Optimism is ordering your next Morgan at the age of 82 when there's a six-year waiting list. Tolerance is accepting with good grace that your new Morgan has been hijacked for a press launch when you call to collect it. But as Roger Bell discovers, buyers are still prepared to put their names down for one. Peter Morgan, managing director of the world's oldest privately owned car maker, once confessed: "You need a sense of humour to own a Morgan." He is right.

The buyer deprived of his car was invited along to Eastnor Castle (handily close to Morgan's headquarters in Malvern, Hereford and Worcester) to lunch with the press as a placatory gesture. I asked him when he had ordered the Ford-engined 4/4 (the cheapest model) that the photographers were now snapping. October, 1991. And what did he enjoy most about driving a Morgan? Couldn't say: he'd never driven one before.

I was tempted to suggest that he might be in for a nasty shock, but pondered instead on the patience of Morgan's customers. Waiting years for the privilege of owning a much-loved anachronism fuels the Morgan experience, it seems.

So do the car's flaws. In what other motor would you accept as endearing, features such as crude weather protection, door handles that cost extra, front suspension based on that of a 1911 three-wheeler, and a tempestuous ride that curdles your stomach? And this at prices ranging from pounds 20,000 to pounds 32,500 - more with expensive options.

Morgan's last launch (for the Rover-engined Plus 4) was nearly a decade ago. The next is likely to take place in 2003, when Land Rover's supply of venerable V8s for the flagship Plus 8 is due to run dry. (Ask Peter Morgan what will replace them and he will tell you that his son Charles is very friendly with BMW). The press function at Eastnor was prompted by a raft of changes that might be dismissed as running improvements elsewhere. At Morgan's, they border on the revolutionary.

Biggest news is that the flagship Plus 8, which accounts for half of the 470-odd cars Morgan hand-makes annually, gets as an option LR's mighty 4.6-litre V8 engine. All-out performance is little better than that of the ongoing 3.9, but acceleration - particularly at low revs in a high gear - is boosted from fleet to fearsome.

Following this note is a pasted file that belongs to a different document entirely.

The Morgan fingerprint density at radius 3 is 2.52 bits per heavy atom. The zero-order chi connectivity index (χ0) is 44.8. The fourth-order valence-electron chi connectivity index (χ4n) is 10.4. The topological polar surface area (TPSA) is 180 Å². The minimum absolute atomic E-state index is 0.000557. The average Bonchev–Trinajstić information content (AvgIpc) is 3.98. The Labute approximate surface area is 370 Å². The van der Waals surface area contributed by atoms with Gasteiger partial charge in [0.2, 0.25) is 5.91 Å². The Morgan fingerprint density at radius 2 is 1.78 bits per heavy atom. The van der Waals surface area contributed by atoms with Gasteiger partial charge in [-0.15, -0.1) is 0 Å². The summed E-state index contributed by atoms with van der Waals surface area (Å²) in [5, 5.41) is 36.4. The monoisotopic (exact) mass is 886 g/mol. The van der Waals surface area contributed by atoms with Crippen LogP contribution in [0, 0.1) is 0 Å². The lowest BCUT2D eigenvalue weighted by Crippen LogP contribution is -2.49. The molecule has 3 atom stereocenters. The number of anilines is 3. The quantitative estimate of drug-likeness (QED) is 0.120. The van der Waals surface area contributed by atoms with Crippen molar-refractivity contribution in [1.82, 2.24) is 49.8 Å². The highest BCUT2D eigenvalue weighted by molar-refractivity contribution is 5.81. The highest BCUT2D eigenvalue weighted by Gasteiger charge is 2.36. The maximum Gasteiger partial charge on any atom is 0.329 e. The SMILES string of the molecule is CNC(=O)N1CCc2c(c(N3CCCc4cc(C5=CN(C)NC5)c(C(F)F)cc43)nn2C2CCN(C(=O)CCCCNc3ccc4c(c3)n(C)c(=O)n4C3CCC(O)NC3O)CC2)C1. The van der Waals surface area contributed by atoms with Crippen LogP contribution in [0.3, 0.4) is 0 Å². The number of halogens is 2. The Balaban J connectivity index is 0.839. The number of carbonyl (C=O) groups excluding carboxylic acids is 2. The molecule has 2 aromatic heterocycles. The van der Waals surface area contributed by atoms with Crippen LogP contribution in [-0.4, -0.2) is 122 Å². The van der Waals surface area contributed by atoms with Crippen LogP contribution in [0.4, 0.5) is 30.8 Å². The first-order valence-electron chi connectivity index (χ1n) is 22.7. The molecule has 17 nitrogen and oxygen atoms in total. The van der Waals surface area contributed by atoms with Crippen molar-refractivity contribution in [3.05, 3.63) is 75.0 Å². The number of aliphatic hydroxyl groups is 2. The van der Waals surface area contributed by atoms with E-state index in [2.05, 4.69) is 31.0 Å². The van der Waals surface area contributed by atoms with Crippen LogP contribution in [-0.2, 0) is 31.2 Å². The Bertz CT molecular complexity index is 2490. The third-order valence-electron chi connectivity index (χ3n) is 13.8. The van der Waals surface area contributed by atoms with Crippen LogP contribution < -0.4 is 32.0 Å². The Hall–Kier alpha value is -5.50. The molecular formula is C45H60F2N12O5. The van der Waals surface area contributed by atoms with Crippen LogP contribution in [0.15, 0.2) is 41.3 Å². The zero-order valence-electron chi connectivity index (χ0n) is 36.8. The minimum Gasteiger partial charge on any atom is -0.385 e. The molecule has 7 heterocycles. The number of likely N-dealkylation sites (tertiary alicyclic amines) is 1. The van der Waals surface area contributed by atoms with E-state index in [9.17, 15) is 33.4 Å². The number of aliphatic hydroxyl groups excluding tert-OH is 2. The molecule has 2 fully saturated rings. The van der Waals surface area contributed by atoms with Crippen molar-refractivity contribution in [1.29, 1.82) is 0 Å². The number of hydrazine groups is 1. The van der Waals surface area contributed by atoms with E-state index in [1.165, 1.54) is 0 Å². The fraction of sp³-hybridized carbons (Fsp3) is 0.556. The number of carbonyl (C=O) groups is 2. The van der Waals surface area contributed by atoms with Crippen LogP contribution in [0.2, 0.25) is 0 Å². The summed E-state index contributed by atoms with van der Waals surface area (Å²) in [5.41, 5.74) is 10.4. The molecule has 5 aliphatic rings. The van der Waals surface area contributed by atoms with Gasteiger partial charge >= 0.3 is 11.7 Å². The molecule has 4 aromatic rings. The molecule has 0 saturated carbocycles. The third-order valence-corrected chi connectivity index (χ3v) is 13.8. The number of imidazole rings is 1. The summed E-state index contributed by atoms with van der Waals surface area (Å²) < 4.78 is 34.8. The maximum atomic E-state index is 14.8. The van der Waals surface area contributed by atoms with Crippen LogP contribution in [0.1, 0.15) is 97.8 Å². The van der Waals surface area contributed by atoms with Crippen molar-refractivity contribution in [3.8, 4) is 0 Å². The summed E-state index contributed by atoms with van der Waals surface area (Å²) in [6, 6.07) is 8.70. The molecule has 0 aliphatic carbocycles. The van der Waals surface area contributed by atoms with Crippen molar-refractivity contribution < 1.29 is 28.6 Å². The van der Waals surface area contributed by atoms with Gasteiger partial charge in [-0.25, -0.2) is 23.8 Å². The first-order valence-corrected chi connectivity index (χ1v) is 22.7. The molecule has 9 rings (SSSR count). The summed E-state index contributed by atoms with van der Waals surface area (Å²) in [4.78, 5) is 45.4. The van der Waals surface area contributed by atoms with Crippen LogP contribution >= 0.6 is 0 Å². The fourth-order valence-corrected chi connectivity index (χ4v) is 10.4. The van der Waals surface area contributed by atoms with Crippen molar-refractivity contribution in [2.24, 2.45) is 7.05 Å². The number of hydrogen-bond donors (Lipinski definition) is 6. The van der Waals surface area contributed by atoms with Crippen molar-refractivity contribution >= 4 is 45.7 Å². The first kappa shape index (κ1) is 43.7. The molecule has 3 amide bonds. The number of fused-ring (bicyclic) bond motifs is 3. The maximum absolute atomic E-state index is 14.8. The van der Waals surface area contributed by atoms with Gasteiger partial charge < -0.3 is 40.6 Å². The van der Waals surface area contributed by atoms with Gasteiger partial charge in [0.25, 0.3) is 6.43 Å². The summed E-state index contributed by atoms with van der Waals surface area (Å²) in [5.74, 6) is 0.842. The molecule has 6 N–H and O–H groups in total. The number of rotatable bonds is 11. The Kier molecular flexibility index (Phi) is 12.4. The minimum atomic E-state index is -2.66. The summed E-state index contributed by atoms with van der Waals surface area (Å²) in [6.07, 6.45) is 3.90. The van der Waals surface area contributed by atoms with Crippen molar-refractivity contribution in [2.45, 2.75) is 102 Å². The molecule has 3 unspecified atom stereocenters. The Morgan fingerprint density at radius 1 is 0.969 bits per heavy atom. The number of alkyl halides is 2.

The fastest ever production Morgan will just about hold a Porsche 911 Turbo up to 60mph. Beyond, wind drag akin to that of a double-decker bus blunts speed. No matter. The legal limit is fast enough for most people in an open car that is built to point and squirt rather than attack the horizon.

Only the keenest Morganists would spot the changes on the latest cars. The doors have been extended (making access easier) and the narrow cockpit is longer (so you sit more comfortably). Other improvements common to all three models include pressed aluminium front wings, a new dash, optional air bags and the use of stainless steel for the bulkhead, bumpers and exhaust system. And for a safety impact bar, too.

Amazingly, Morgans survive crash testing better than most modern convertibles. The glued-and-screwed ash frame that supports the classic bodywork was never intended to cushion impacts, but it happens to do so rather well. The ash, by the way, is now seasoned British wood. The First World War bullets embedded in the Belgian timber once employed broke Morgan's saws.

On the face of it, Morgan's new sales and marketing director, Matthew Parkin (late of Volvo) has the cushiest job in the motor industry. His problem is not so much to drum up business (Morgan rarely advertises) but to a satisfy demand that for 30 years has exceeded supply.

Parkin aims to reduce the delivery delay to two years, a quest that hinges on recent shop-floor improvements. Although the Malvern plant is still as quaintly old-fashioned as the cars it turns out - memorably leading to near-apoplexy from management guru Sir John Harvey-Jones in his television series a few years ago - the opening of an ultra-modern paint shop (offering a choice of 30,000 hues) has created space to expand elsewhere. Increasing the output is not simply a case of speeding up the machinery, though labour- intensive Morgan employs craftsmen, not robots.

Things do not happen overnight at Britain's fourth biggest independent car maker (after Reliant, Rolls-Royce and TVR), so talk of a modern Morgan, with decent suspension and a rigid chassis, need not horrify traditionalists.

If such a model did materialise sometime in the 21st century, it would supplement, not replace, the lovable Thirties-style cars that are seen by devotees as antidotes to modern motoring. Rat-race escapees can join the queue for a deposit of pounds 250.

Roger Bell is the author of a new book, `Morgans to 1997', price pounds 14.99, from Motor Racing Publications.